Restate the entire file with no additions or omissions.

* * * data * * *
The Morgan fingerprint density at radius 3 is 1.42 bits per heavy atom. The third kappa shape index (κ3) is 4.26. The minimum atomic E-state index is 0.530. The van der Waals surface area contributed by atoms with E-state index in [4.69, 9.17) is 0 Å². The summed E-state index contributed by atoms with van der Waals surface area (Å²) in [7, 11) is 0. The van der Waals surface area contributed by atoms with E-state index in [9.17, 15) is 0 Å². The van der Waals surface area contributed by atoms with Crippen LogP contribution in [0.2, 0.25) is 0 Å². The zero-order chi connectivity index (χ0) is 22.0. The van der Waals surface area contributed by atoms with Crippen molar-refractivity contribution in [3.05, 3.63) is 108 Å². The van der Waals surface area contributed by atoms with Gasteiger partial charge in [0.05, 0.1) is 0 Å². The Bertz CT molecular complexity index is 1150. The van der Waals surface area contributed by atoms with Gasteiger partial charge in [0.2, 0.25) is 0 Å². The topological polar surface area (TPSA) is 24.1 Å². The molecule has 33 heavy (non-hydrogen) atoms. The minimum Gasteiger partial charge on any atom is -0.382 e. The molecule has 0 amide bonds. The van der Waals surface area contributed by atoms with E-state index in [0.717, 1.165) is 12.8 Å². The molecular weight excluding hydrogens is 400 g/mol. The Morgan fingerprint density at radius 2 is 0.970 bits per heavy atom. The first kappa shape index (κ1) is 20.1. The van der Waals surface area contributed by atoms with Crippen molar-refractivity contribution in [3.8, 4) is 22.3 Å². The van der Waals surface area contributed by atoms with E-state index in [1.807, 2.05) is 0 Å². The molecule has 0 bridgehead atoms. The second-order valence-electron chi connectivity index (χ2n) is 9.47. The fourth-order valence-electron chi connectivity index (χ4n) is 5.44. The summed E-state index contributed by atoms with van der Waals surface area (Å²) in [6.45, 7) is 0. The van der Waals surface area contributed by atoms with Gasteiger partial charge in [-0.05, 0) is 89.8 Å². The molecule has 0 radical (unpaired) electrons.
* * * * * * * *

The Morgan fingerprint density at radius 3 is 1.42 bits per heavy atom. The third kappa shape index (κ3) is 4.26. The minimum atomic E-state index is 0.530. The van der Waals surface area contributed by atoms with E-state index in [4.69, 9.17) is 0 Å². The summed E-state index contributed by atoms with van der Waals surface area (Å²) in [7, 11) is 0. The van der Waals surface area contributed by atoms with E-state index in [9.17, 15) is 0 Å². The van der Waals surface area contributed by atoms with Crippen LogP contribution in [0.2, 0.25) is 0 Å². The zero-order chi connectivity index (χ0) is 22.0. The van der Waals surface area contributed by atoms with Crippen molar-refractivity contribution in [3.05, 3.63) is 108 Å². The van der Waals surface area contributed by atoms with Gasteiger partial charge in [0.05, 0.1) is 0 Å². The Bertz CT molecular complexity index is 1150. The van der Waals surface area contributed by atoms with Gasteiger partial charge in [0.2, 0.25) is 0 Å². The topological polar surface area (TPSA) is 24.1 Å². The molecule has 33 heavy (non-hydrogen) atoms. The minimum Gasteiger partial charge on any atom is -0.382 e. The molecule has 0 amide bonds. The van der Waals surface area contributed by atoms with E-state index in [0.717, 1.165) is 12.8 Å². The molecular weight excluding hydrogens is 400 g/mol. The Morgan fingerprint density at radius 2 is 0.970 bits per heavy atom. The first kappa shape index (κ1) is 20.1. The van der Waals surface area contributed by atoms with Crippen molar-refractivity contribution in [3.8, 4) is 22.3 Å². The van der Waals surface area contributed by atoms with E-state index in [1.807, 2.05) is 0 Å². The molecule has 0 bridgehead atoms. The second-order valence-electron chi connectivity index (χ2n) is 9.47. The fourth-order valence-electron chi connectivity index (χ4n) is 5.44. The summed E-state index contributed by atoms with van der Waals surface area (Å²) in [6.45, 7) is 0. The van der Waals surface area contributed by atoms with Gasteiger partial charge in [-0.05, 0) is 89.8 Å². The molecule has 0 radical (unpaired) electrons.